When you are different, and constantly treated as such, you need a fair bit of tolerance in order to live a life where you aren’t shouting constantly at people. I don’t shout at people often, I confront people from time to time, but I usually don’t shout. I don’t know why when shopping on Saturday, I lost it on a guy. I’d been having a nice day, enjoying being out, and I was in a really good mood. But, he pushed my button, hard and I just blew up.

I was waiting in line, directly behind him. I already figured he was a bit of a jerk because he was treating the woman behind the counter with disrespect and in the patronizing way he spoke to her. She was a woman with English as a second language and she was working hard to understand what he needed and to serve him properly. When the deal was done, she moved to the cash register. He decided he wanted to follow her and, oops, there I was. I was reaching down to pull myself back and out of his way, when he said to the clerk, “It’s in my way.” Now I believe he was saying ‘it’ about my wheelchair and not about me, but I don’t know that for sure.

Well, I had at it. I told him that he had not right to speak to me that way and that I had every bit of right to the space I was in. I told him that just because I had a disability didn’t mean that I was a piece of furniture that needed to be shoved out of the way. I told him that I resented both his disrespect and his obvious prejudice against me. “It’s called ableism, you know,” I said.

During my loud tirade against this man’s treatment, I had noticed a woman with a disability crossing the other side of the kiosk that I was at. She rolled around and came to a stop, where I was confronting him. I was nearly done, but she waiting, as if in line, where she was.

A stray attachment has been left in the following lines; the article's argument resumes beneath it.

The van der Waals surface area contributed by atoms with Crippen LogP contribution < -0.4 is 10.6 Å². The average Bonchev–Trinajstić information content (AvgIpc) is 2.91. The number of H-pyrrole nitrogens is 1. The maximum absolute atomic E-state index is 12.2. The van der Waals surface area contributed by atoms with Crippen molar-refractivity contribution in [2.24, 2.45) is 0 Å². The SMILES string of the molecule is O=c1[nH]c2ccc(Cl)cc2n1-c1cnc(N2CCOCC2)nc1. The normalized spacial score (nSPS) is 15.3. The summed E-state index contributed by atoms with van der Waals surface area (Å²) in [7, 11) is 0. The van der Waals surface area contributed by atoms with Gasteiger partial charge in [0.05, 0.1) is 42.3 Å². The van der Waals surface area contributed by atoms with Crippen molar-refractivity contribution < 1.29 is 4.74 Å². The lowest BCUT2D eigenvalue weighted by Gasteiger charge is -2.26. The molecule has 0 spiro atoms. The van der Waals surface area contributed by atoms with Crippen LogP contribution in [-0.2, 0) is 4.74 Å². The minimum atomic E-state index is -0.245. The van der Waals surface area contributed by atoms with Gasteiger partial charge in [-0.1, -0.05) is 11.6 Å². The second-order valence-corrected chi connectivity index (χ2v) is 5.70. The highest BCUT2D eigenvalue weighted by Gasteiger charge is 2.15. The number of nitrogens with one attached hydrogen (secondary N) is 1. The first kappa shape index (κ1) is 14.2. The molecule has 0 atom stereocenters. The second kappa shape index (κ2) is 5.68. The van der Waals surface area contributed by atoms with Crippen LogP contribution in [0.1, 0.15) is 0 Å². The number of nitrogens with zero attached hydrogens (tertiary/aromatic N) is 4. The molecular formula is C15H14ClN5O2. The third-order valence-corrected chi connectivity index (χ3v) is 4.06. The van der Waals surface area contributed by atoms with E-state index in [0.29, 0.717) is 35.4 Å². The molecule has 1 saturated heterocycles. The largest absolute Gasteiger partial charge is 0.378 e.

When I came to a stop, he who had been, ‘sorry, sorry, sorry,’ throughout what I was saying. Sorry’s that are used to silence are the weapon of those who don’t want to listen. I had talked over them. He said, when I’d stopped, “I should have said ‘Excuse me,” and he smiled trying to show that he was just a good guy who’d made a mistake. I said, “Yeah, but you didn’t did you. You knew how to handle this with people you think are your equal, but you didn’t. What does that tell me?”

The clerk was back with his change and he took a powder, he was gone. I looked over to the woman with a disability and asked, “Am I in you way here?” She said, “No,” and rolled on.

I don’t know what she saw. I don’t know how she saw this interaction. Did she see me as a jerk causing a scene? Did she see me as someone fighting against the presumption that disabled people are ‘less than.’ Remember she hadn’t seen it start, hadn’t heard what was said. I don’t know.

I joined Joe after I’d made my purchase and said, “Sorry, you have to wait through so many of those.” He said that the guy had treated me so disrespectfully that he had thought to himself, “That guy does not know who he’s talking to.” I laughed. “I guess he poked the wrong bear.”

And indeed, he had.